A new study from Euro RSCG Worldwide, referenced by eMarketer, shows that a fair number of people say they are more likely to “lash out” at brands online. Not a surprise. It’s been a long-time observation that people will say (or write) things online that they never would say when talking to someone directly. I just can’t help wondering. When it comes to brands and products, does that freedom to lash out mean people express more accurately what’s true for them, or less? Either way, it’s worth paying attention.
Among some other findings from the study, eMarketer points out that “the stigma of online socializing is fast disappearing … Although only a minority of US Internet users thought online social groups could be ‘truly social,’ nearly three-fifths disagreed with the idea that socializing on the Web was only for ‘sad, antisocial types.’”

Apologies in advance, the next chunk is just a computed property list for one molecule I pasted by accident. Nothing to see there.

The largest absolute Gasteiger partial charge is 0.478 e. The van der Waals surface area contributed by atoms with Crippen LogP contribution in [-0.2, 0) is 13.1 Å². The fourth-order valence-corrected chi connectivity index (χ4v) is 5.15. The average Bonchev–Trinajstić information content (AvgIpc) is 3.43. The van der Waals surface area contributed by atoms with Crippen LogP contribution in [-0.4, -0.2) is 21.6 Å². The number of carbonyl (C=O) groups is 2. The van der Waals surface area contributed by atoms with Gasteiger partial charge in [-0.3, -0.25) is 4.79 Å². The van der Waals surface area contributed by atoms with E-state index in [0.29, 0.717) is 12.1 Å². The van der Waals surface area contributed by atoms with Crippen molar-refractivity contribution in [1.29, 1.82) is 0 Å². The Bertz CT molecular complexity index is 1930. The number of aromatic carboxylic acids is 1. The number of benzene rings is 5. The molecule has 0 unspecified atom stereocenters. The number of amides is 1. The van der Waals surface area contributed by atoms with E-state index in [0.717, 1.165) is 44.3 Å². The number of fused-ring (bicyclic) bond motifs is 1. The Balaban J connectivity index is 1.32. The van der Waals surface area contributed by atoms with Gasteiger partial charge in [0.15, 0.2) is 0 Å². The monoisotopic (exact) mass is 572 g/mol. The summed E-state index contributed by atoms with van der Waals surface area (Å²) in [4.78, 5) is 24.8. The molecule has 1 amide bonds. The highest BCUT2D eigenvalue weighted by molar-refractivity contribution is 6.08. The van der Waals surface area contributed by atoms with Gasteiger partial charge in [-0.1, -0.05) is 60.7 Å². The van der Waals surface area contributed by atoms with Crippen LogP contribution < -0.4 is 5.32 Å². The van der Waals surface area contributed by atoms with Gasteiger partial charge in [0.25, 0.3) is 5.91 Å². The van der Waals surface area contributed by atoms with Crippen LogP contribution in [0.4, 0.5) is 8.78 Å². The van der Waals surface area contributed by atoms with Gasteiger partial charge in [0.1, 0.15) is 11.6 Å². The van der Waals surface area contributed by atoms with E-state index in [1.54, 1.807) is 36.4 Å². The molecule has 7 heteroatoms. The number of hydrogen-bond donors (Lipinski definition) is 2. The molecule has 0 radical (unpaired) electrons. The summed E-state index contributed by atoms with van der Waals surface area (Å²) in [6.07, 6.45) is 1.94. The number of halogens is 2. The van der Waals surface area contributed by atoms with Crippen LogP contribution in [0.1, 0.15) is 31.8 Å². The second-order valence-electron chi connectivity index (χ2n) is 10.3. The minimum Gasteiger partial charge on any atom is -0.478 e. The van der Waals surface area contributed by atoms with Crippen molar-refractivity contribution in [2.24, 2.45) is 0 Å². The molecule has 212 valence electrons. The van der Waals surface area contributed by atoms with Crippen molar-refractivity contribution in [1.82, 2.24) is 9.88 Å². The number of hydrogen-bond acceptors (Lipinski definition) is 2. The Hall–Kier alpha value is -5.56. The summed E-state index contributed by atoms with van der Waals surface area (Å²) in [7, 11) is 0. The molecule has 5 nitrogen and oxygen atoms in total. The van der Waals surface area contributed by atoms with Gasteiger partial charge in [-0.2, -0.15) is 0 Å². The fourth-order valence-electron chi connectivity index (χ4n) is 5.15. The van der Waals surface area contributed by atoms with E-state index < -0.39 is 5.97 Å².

Even more interesting, something that eMarketer doesn’t mention is that contrary to what one might think at first, it’s older internet users who most disagree that online socializing is only for antisocial losers. For example, 59% of 45-54 year old’s disagree while only 51% of 18-24 year old’s do.
Conversely only 26% of 45-54 year old’s agree that “social media online enhances my social life offline” compared to 36% of 18-24 year old’s.
So compared to us sad, old online socializers, who are apparently more content to engage with others armed with an internet connection from the comfort of our living room sofa, and go no further than that, the 18+ set more often sees online socializing as just a means to an offline end.
Ah — to be 18 and old fashioned again!